Climate Change: The real intergenerational theft?
ILC-UK, in collaboration with ILC-Australia and the ILC Global Alliance will work together over the next year ahead of a launch alongside the UN Climate Change Conference to take place in November 2021 (COP26).
The programme of work will explore the relationship between longevity and climate change and seek to answer the following questions:
- How can we deliver a sustainable economy which works for all ages?
- How can we recognise and support intergenerational activity on climate change?
- How can we ensure our housing meets the needs of all generations?
- How can we protect the most vulnerable as more of us are living longer?
Jonathon Porritt will kick off our programme of work in his session at Future of Ageing 2020. Ahead of the conference he said:
“Today’s climate emergency provides the starkest – and most morally reprehensible – justification for any generational grievances that young people today may have. As more and more young people find out about the inevitable impact of climate change on their lives, for the rest of their lives, I believe we will hear more and more cries of intergenerational rage coming from them. And that phenomenon will become one of the most significant factors in the climate debate.”
Roz Bullied, Deputy Policy Director, Green Alliance added:
“Climate change is already reshaping our world. We’re seeing new weather patterns and extremes, but also an emerging policy response that will increasingly affect how we heat our homes, how we travel and what foods we are encouraged to eat. It’s crucial that we consider all sections of society in the transition to a lower carbon economy to find solutions that are effective, equitable and can work for everyone, and it’s great to see the ILC take up this agenda.”
David Sinclair, ILC Director said:
“Climate change is impacting on young and old alike. Older people are often portrayed as casualties of or contributors to climate change. Yet all generations must play a part in creating and delivering solutions to address climate change.”
Chris Knight, CEO of Legal & General Retail Retirement, Legal & General added:
“As a business we value the work of the ILC in highlighting the need to create a sustainable economy that works for all generations. Today’s retirees include the original climate activists of the 1960s and 70s. These are our customers, and we know they care about the climate crisis and the environmental challenges we are facing. At Legal & General we believe we have a responsibility to effect positive change in the companies and assets in which we invest, and in society as a whole. We need to direct capital into ‘green’ projects at scale and deliver a sustainable economy which works for all ages. The money is there, held in assets across generations: the UK’s housing equity, belonging predominantly to older members of society, and the DC pension savings of the younger generations.”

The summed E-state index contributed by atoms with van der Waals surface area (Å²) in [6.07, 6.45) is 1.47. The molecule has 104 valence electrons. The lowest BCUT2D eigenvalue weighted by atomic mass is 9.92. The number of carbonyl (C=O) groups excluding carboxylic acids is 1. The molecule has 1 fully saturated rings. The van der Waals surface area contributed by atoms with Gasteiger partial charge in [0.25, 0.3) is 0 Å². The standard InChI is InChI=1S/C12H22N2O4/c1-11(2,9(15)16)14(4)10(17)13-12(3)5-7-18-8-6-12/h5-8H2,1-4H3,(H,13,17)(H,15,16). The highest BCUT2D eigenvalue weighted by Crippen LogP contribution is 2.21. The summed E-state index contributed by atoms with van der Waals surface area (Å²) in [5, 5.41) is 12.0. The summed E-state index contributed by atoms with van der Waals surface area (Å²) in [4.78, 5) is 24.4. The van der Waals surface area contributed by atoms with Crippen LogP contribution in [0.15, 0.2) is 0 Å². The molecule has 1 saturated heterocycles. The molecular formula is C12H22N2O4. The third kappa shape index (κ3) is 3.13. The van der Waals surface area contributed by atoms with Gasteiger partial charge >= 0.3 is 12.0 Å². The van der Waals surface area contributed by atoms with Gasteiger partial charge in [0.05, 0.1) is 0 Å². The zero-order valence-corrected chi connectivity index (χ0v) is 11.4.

Des Fitzgerald, Senior Policy Advisor, PIMFA said:
“PIMFA is delighted to take part in this event and discuss with peers the important role the financial services sector can play in creating an optimal operating environment so that our member firms can focus on delivering the best service to clients, providing responsible stewardship for their long-term savings and investments.
We believe the ILC-UK (International Longevity Centre – UK) has a vital role to play in identifying the needs of all those impacted by the changes required to meet the challenge of climate change and build a new sustainable long term economic model that can meet the evolving needs of an aging population and ensure economic participants can contribute to and benefit from future innovations and structural changes”
James Beckford Saunders, Chief Executive Officer of the Australian Association of Gerontology said:
“Climate change and ageing are arguably the two most important and pressing issues facing the world today. Only a global, interconnected and collaborative approach will provide the right approaches and solutions. AAG is delighted to partner with ILC UK and other ILC Global Alliance partners to provide a platform and act as a catalyst for evidence-based change.”
Professor Thomas Scharf, from Newcastle University said:
“I welcome ILC-UK’s focus on connecting two of the most pressing issues of our time – demographic ageing and climate change. Too often, the climate emergency is pitched simplistically as a source of conflict between young and old. This ignores the fact that any meaningful response to the climate and nature crises has to cut across populations regardless of age and generation.”